Holding Canadian Real Estate as a Non-Resident? You NEED to Read This!

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By George Dube

We receive calls from all over the world, and from our clients in Canada who JV with non-residents, regarding investors who own or want to sell Canadian real estate. They need help to ensure they stay onside with Canada Revenue Agency. 

So, here is what you need to know before you buy Canadian Real Estate as a non-resident!

  • Withholding taxes

    If a non-resident holds Canadian rental real estate, a 25% Canadian withholding tax is generally applied on the gross rents. The person paying the rents to the non-resident must remit this tax to the Canada Revenue Agency (CRA) on or before the 15th day of the month following the month the rental income is paid or credited to the non-resident. (The non-resident normally has an agent in Canada to collect the rents and remit the withholding tax, such as a property manager.)

  • Annual filings for CRA

    Annually, the non-resident can file a Section 216 Return. This is basically a personal income tax return, but used to report only the net rental income relating to the Canadian rental properties. The net rental income is subject to tax at the graduated rates applicable to Canadian residents. However, the tax owing is reduced by the previously remitted 25% withholding tax on the gross rents. Excess withholding tax is refunded through this return. Filing such a return is optional and non-residents usually do this only when they are getting a refund.

  • Gross rents vs. net rents

    The person responsible for remitting the withholding tax must file an annual NR4 Return. This return identifies the amounts withheld from the gross rents and remitted to the CRA.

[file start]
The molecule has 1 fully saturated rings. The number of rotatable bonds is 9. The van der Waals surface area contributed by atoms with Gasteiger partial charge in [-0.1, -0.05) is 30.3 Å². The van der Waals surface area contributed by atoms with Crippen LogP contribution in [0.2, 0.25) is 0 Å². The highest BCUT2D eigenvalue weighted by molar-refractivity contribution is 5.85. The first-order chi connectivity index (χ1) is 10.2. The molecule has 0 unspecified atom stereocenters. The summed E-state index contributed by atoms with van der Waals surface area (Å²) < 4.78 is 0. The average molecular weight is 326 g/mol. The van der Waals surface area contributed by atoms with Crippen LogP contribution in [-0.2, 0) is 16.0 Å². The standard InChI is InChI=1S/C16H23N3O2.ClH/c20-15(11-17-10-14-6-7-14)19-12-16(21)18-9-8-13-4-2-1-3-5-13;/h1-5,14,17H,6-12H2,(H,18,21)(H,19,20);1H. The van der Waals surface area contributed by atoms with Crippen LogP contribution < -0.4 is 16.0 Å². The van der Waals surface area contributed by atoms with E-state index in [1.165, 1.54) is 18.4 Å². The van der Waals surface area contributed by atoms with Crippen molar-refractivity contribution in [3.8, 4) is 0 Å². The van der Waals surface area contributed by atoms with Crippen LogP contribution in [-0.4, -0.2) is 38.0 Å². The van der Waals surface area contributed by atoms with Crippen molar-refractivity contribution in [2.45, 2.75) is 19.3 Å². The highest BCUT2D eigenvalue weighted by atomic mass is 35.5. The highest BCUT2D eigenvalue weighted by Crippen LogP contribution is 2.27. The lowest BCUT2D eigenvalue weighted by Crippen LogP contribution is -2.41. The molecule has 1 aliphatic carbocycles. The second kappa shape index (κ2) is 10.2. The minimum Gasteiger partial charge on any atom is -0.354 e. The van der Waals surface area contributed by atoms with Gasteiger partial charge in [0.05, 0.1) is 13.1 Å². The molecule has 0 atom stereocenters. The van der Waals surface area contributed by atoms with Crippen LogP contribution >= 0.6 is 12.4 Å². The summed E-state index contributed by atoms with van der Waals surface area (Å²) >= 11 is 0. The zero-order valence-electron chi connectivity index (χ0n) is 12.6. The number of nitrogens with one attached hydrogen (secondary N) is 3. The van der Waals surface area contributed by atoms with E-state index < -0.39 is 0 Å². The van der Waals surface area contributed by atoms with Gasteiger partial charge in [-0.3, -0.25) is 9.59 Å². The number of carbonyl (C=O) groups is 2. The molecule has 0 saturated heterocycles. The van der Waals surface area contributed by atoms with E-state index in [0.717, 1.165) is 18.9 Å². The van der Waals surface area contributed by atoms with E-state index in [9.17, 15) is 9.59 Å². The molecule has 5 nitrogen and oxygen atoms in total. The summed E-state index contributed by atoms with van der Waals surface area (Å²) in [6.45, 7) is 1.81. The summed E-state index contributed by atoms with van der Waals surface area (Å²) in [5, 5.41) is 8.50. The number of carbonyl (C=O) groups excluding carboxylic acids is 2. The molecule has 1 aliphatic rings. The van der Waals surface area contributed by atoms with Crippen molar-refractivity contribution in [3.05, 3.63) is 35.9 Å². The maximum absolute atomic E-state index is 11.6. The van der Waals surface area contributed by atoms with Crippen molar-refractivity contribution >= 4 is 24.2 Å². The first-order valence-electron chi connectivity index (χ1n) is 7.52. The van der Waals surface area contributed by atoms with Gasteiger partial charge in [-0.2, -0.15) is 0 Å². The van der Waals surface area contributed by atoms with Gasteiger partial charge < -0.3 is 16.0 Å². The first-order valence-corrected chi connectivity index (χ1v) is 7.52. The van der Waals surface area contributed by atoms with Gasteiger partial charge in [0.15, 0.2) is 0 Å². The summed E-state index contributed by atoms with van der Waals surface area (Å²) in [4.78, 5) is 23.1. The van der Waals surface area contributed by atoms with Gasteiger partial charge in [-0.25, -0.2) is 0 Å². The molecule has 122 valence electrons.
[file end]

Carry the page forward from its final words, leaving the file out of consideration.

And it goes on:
Alternatively, the non-resident can elect to have tax withheld on the net rental amount instead of on the gross rent. To do this, the non-resident and their Canadian agent files an NR6 Form. Generally speaking, the non-resident prepares an estimate of the expected gross rental income, expenses and net income for each rental property. This estimate is included with the NR6 Form and filed with the CRA.

    If the CRA approves the NR6 Form, the Canadian agent collecting the rents on behalf of the non-resident can then withhold tax on the net rental income of each property identified in the calculation instead of on the gross income. Until the form is filed and accepted by the CRA, the agent will be required to withhold tax on the gross rents. Under this alternative the non-resident must file a Section 216 Return within six months of the calendar year-end (i. e. by June 30).

  • Forms to Know

    • NR4 – Statement of Amounts Paid or Credited to Non-Residents of Canada
    • NR6 – Undertaking to File an Income Tax Return by a Non-Resident Receiving Rent From Real Property or Receiving a Timber Royalt

George E. Dube, CPA, CA, LPA is a veteran real estate investor and accountant (CPA). He has spoken, written various articles, and co-authored two books on real estate accounting. Reach George at georgedube@dubecuttini.com

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